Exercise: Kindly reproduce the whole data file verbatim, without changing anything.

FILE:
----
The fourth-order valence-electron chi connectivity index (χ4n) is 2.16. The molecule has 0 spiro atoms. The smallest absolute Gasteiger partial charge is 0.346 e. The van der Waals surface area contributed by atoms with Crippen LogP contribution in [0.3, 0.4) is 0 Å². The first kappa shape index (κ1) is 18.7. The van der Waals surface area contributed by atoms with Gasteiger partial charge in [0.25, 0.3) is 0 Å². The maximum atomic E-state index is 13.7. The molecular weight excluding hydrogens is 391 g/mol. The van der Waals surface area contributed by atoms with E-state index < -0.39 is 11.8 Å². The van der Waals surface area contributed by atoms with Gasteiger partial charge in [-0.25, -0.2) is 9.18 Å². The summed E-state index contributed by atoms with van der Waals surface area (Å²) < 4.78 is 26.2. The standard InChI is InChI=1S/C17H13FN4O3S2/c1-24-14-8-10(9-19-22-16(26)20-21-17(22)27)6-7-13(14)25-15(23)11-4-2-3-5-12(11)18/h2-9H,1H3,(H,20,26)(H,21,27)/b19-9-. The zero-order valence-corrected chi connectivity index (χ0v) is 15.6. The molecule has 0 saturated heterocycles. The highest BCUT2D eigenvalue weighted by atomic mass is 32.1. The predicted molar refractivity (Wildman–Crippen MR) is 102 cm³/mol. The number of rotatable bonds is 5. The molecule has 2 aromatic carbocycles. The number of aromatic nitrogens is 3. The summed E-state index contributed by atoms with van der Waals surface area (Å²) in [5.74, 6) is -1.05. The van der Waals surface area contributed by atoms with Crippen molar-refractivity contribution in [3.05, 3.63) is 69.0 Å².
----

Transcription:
The fourth-order valence-electron chi connectivity index (χ4n) is 2.16. The molecule has 0 spiro atoms. The smallest absolute Gasteiger partial charge is 0.346 e. The van der Waals surface area contributed by atoms with Crippen LogP contribution in [0.3, 0.4) is 0 Å². The first kappa shape index (κ1) is 18.7. The van der Waals surface area contributed by atoms with Gasteiger partial charge in [0.25, 0.3) is 0 Å². The maximum atomic E-state index is 13.7. The molecular weight excluding hydrogens is 391 g/mol. The van der Waals surface area contributed by atoms with E-state index < -0.39 is 11.8 Å². The van der Waals surface area contributed by atoms with Gasteiger partial charge in [-0.25, -0.2) is 9.18 Å². The summed E-state index contributed by atoms with van der Waals surface area (Å²) < 4.78 is 26.2. The standard InChI is InChI=1S/C17H13FN4O3S2/c1-24-14-8-10(9-19-22-16(26)20-21-17(22)27)6-7-13(14)25-15(23)11-4-2-3-5-12(11)18/h2-9H,1H3,(H,20,26)(H,21,27)/b19-9-. The zero-order valence-corrected chi connectivity index (χ0v) is 15.6. The molecule has 0 saturated heterocycles. The highest BCUT2D eigenvalue weighted by atomic mass is 32.1. The predicted molar refractivity (Wildman–Crippen MR) is 102 cm³/mol. The number of rotatable bonds is 5. The molecule has 2 aromatic carbocycles. The number of aromatic nitrogens is 3. The summed E-state index contributed by atoms with van der Waals surface area (Å²) in [5.74, 6) is -1.05. The van der Waals surface area contributed by atoms with Crippen molar-refractivity contribution in [3.05, 3.63) is 69.0 Å².